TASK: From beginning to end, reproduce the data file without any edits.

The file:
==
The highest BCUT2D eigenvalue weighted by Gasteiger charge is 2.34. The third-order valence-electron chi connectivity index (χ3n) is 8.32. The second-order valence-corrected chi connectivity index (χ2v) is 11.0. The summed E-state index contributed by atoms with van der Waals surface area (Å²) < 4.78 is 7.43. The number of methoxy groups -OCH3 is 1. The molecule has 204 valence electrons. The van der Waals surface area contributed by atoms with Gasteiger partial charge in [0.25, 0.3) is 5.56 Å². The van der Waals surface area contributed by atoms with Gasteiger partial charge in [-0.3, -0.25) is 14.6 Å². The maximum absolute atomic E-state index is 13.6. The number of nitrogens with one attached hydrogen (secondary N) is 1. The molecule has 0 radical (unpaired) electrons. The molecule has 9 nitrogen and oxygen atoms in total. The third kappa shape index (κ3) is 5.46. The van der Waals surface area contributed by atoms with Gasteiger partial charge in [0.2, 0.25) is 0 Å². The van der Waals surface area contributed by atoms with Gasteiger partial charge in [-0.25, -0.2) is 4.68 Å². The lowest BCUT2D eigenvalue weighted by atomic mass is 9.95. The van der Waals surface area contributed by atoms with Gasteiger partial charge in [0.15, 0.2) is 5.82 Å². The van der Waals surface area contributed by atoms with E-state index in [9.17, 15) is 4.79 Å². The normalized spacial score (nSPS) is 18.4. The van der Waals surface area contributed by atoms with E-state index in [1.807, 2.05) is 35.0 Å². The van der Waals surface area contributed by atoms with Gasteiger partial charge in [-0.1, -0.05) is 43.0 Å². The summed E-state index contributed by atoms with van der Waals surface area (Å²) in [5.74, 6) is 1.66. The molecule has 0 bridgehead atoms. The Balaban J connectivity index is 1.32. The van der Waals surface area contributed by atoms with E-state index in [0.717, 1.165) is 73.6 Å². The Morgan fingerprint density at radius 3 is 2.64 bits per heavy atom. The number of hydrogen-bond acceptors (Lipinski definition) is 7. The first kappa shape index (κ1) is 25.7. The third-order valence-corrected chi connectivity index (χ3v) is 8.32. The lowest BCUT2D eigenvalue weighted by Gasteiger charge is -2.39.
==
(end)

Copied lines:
The highest BCUT2D eigenvalue weighted by Gasteiger charge is 2.34. The third-order valence-electron chi connectivity index (χ3n) is 8.32. The second-order valence-corrected chi connectivity index (χ2v) is 11.0. The summed E-state index contributed by atoms with van der Waals surface area (Å²) < 4.78 is 7.43. The number of methoxy groups -OCH3 is 1. The molecule has 204 valence electrons. The van der Waals surface area contributed by atoms with Gasteiger partial charge in [0.25, 0.3) is 5.56 Å². The van der Waals surface area contributed by atoms with Gasteiger partial charge in [-0.3, -0.25) is 14.6 Å². The maximum absolute atomic E-state index is 13.6. The number of nitrogens with one attached hydrogen (secondary N) is 1. The molecule has 0 radical (unpaired) electrons. The molecule has 9 nitrogen and oxygen atoms in total. The third kappa shape index (κ3) is 5.46. The van der Waals surface area contributed by atoms with Gasteiger partial charge in [0.2, 0.25) is 0 Å². The van der Waals surface area contributed by atoms with Gasteiger partial charge in [-0.25, -0.2) is 4.68 Å². The lowest BCUT2D eigenvalue weighted by atomic mass is 9.95. The van der Waals surface area contributed by atoms with Gasteiger partial charge in [0.15, 0.2) is 5.82 Å². The van der Waals surface area contributed by atoms with E-state index in [9.17, 15) is 4.79 Å². The normalized spacial score (nSPS) is 18.4. The van der Waals surface area contributed by atoms with E-state index in [1.807, 2.05) is 35.0 Å². The van der Waals surface area contributed by atoms with Gasteiger partial charge in [-0.1, -0.05) is 43.0 Å². The summed E-state index contributed by atoms with van der Waals surface area (Å²) in [5.74, 6) is 1.66. The molecule has 0 bridgehead atoms. The Balaban J connectivity index is 1.32. The van der Waals surface area contributed by atoms with E-state index in [0.717, 1.165) is 73.6 Å². The Morgan fingerprint density at radius 3 is 2.64 bits per heavy atom. The number of hydrogen-bond acceptors (Lipinski definition) is 7. The first kappa shape index (κ1) is 25.7. The third-order valence-corrected chi connectivity index (χ3v) is 8.32. The lowest BCUT2D eigenvalue weighted by Gasteiger charge is -2.39.